To help children live healthier lives, the Karen S. Rheuban Center for Telehealth at the University of Virginia (UVA) Health System http://uvahealth.com/services/telemedicine-telehealth-services, is creating four school-based telehealth centers. Overall the project aims to help children with conditions from autism to asthma have better access to specialists and coordinated care in a region with a shortage of healthcare providers.
The pilot program called “Better Health and Care for Kids, Parents, and Communities” (eBACKPAC) is being funded by a four year $1.1 million grant from HRSA www.hrsa.gov. The program will create community health centers based at two schools in Bland County and in two schools in Martinsville the next year.
Care teams will have several secure private tools to communicate such as the use of video conferencing and text messaging as well as devices that can transmit patient data, such as heart and long sounds, along with images from inside the ear and throat.
Kathy Wibberly, Director of the Mid-Atlantic Telehealth Resource Center www.matrc.org based at UVA’s Telehealth Center, reports that if the school health centers are successful in these two school districts, the hope is that the project would then be cost effective and sustainable. This would make it easy to expand the model throughout all rural school districts.
Also, there is a special need to treat children with autism remotely. CDC www.cdc.gov estimates that autism affects one in 68 individuals and is particularly prevalent among children. This rise in diagnosis has left many families and school systems struggling to cope with the challenges of a behavioral condition that can require highly skilled intensive treatment. For rural communities with limited resources, these challenges can be particularly acute.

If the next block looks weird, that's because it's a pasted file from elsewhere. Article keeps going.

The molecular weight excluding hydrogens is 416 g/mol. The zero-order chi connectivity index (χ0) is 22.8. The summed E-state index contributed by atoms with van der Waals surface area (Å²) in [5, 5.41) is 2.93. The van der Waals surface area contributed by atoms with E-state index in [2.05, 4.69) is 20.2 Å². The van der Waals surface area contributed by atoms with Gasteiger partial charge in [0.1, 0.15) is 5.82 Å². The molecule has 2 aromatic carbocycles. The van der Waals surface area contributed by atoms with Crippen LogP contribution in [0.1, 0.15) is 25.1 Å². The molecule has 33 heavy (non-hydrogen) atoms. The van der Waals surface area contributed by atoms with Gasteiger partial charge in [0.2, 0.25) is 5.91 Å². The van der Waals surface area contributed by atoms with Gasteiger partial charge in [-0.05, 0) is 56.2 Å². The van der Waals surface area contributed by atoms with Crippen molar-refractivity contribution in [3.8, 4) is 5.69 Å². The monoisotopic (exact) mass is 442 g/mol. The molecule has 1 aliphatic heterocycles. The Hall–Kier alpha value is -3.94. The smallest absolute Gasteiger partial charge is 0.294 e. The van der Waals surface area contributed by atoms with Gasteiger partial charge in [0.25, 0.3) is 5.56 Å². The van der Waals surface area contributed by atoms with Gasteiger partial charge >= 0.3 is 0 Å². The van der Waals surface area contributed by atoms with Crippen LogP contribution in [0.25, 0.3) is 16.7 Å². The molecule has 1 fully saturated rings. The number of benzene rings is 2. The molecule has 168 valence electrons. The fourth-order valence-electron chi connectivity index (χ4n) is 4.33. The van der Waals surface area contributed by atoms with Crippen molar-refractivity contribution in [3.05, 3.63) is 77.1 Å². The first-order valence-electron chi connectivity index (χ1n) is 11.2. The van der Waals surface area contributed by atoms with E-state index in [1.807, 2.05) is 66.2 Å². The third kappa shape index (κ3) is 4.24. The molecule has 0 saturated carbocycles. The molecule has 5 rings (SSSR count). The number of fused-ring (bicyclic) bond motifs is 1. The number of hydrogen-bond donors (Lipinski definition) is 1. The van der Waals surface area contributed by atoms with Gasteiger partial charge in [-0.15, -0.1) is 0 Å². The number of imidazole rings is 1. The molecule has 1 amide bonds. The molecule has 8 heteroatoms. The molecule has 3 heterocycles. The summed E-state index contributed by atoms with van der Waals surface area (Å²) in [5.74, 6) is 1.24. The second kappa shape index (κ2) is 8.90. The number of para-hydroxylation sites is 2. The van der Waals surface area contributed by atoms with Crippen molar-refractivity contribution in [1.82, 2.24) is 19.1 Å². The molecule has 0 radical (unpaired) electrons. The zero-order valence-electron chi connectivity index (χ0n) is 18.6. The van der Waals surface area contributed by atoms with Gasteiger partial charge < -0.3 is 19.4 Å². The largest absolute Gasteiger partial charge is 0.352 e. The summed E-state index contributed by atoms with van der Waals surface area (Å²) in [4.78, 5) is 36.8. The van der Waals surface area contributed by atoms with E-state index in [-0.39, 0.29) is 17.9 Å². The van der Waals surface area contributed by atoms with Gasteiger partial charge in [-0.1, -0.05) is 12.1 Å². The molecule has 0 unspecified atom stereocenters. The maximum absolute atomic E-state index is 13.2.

To meet the need to help children with autism, UVA’s Telemedicine program is working with the Virginia Institute of Autism (VIA) www.viaschool.org to develop an effective program. David Gordon, Director of Telemedicine for the UVA Health System and his colleagues turned to the VIA since they have a 20 year history of developing programs that effectively address the core symptoms of autism.
Services on site will be augmented with special needs care to be provided remotely by VIA and UVA Health through state-of-the-art, secure video conferencing, and diagnosis technology. If successful, the program can serve as a model for using the technology to help provide care for children exhibiting autism in underserved rural communities.